An evaluator is a class that subclasses BaseTestEvaluator.

    It must specify an ID, which is a unique identifier for the evaluator.
    id = "has-all-substrings"

    def evaluate_test_case(self, test_case: MyTestCase, output: str) -> Evaluation:
        Evaluates the output of a test case.

        Required to be implemented by subclasses of BaseTestEvaluator.
        This method can be synchronous or asynchronous.
        missing_substrings = [s for s in test_case.expected_substrings if s not in output]
        score = 0 if missing_substrings else 1
        return Evaluation(
            # If the score is not greater than or equal to 1,
            # this evaluation will be marked as a failure.
                # Include the missing substrings as metadata
                # so that we can easily see which strings were
                # missing when viewing a failed evaluation
                # in the Autoblocks UI.

class IsFriendly(BaseTestEvaluator):
    id = "is-friendly"

    # The maximum number of concurrent calls to `evaluate_test_case` allowed for this evaluator.
    # Useful to avoid rate limiting from external services, such as an LLM provider.
    max_concurrency = 5  

    async def get_score(self, output: str) -> float:
        # Simulate doing work
        await asyncio.sleep(random.random())

        # Simulate a friendliness score, e.g. as determined by an LLM.
        return random.random()

    async def evaluate_test_case(self, test_case: BaseTestCase, output: str) -> Evaluation:
        This can also be an async function. This is useful if you are interacting
        with an external service that requires async calls, such as OpenAI,
        or if the evaluation you are performing could benefit from concurrency.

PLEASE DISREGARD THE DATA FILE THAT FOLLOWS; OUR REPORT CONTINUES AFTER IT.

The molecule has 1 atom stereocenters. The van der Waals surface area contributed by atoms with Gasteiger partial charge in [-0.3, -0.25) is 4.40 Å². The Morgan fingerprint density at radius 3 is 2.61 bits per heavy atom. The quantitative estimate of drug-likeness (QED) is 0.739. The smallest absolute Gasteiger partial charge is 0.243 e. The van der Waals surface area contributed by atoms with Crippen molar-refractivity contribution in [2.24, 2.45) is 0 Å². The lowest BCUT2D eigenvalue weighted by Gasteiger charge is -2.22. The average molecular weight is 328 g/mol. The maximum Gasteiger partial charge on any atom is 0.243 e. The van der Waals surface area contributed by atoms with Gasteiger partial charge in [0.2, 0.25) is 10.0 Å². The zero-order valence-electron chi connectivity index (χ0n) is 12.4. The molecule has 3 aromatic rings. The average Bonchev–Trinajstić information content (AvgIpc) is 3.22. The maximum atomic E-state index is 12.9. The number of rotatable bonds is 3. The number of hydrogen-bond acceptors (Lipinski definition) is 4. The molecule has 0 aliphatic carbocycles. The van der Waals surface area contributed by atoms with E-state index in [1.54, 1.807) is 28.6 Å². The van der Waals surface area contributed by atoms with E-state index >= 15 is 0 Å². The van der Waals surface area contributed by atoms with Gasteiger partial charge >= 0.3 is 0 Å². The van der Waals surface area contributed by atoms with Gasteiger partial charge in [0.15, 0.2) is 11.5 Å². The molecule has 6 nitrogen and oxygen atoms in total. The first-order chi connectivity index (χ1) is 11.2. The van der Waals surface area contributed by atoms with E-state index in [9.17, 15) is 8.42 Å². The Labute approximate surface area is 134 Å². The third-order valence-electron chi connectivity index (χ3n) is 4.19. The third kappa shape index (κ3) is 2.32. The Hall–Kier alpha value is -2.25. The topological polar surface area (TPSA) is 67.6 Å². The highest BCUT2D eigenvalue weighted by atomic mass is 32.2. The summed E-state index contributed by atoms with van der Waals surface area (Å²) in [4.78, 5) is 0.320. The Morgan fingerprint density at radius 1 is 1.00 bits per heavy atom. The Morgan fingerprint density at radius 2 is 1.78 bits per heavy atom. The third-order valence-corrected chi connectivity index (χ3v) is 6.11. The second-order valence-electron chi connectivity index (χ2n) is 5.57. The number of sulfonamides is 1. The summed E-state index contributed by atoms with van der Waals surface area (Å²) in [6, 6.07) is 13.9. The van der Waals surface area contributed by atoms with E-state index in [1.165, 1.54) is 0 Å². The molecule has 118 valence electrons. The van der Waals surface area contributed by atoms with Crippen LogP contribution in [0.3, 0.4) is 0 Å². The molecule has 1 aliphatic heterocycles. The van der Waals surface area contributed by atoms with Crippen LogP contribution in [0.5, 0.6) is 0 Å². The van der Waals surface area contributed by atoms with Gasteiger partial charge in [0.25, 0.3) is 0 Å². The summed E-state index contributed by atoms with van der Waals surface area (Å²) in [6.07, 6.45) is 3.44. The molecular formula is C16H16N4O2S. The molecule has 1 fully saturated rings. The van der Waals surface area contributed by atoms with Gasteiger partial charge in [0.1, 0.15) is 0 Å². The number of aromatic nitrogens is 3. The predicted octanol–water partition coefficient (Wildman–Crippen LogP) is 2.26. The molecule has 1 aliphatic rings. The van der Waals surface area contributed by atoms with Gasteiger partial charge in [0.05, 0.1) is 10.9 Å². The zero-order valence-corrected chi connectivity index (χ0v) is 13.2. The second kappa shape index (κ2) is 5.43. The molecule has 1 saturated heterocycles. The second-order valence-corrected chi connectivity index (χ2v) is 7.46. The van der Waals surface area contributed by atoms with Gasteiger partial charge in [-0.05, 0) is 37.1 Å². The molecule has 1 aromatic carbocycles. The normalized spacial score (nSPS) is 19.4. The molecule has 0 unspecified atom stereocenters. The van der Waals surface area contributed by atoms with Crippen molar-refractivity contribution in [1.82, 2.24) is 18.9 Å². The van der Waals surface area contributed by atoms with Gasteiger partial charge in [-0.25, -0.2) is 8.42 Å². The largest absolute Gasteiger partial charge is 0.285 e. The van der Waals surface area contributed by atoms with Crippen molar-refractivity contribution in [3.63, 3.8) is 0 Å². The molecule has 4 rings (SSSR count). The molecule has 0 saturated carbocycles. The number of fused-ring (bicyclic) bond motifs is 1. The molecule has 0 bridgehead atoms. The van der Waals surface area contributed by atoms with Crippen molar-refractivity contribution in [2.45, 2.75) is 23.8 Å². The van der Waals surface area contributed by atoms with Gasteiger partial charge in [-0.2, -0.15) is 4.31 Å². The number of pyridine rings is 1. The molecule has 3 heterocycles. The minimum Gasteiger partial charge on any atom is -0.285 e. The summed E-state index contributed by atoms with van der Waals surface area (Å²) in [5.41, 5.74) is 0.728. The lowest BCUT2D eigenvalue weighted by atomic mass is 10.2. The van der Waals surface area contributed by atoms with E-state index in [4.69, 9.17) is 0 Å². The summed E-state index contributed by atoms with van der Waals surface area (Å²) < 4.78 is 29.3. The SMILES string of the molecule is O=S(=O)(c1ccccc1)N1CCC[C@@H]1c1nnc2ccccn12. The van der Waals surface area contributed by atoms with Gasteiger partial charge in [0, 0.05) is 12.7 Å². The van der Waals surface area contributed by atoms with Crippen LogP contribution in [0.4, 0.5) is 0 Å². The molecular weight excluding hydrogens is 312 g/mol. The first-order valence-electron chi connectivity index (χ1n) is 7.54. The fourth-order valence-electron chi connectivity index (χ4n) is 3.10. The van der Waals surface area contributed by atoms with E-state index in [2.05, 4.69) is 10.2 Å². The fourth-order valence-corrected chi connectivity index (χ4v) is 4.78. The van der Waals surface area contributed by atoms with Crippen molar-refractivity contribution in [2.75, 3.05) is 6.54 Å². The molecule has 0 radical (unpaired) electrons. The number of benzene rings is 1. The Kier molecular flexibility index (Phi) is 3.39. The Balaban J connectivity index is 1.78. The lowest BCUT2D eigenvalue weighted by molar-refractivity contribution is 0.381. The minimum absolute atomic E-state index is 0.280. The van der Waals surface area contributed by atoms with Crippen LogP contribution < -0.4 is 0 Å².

score = await self.get_score(output)
        return Evaluation(
            # Evaluations don't need thresholds attached to them.
            # In this case, the evaluation will just consist of the score.

Create a test suite

We now have all of the pieces necessary to run a test suite. Below we'll generate some toy test cases in the schema we defined above, where the input is a random UUID and its expected substrings are the substrings of the UUID when split by "-":

import uuid

from autoblocks.testing.run import run_test_suite

def gen_test_cases(n: int) -> list[MyTestCase]:
    test_cases = []
    for _ in range(n):
        random_id = str(uuid.uuid4())
    return test_cases

    # The maximum number of test cases that can be running
    # concurrently through `fn`. Useful to avoid rate limiting
    # from external services, such as an LLM provider.

Run the test suite locally

To execute this test suite, first get your local testing API key from the settings page and set it as an environment variable:


Make sure you've followed our CLI setup instructions and then run the following:

# Assumes you've saved the above code in a file called run.py
npx autoblocks testing exec -m "my first run" -- python3 run.py

The autoblocks testing exec command will show the progress of all test suites in your terminal and also send the results to Autoblocks:

You can view details of the results by clicking on the link displayed in the terminal or by visiting the test suites page in the Autoblocks platform.


To see a more complete example, see below: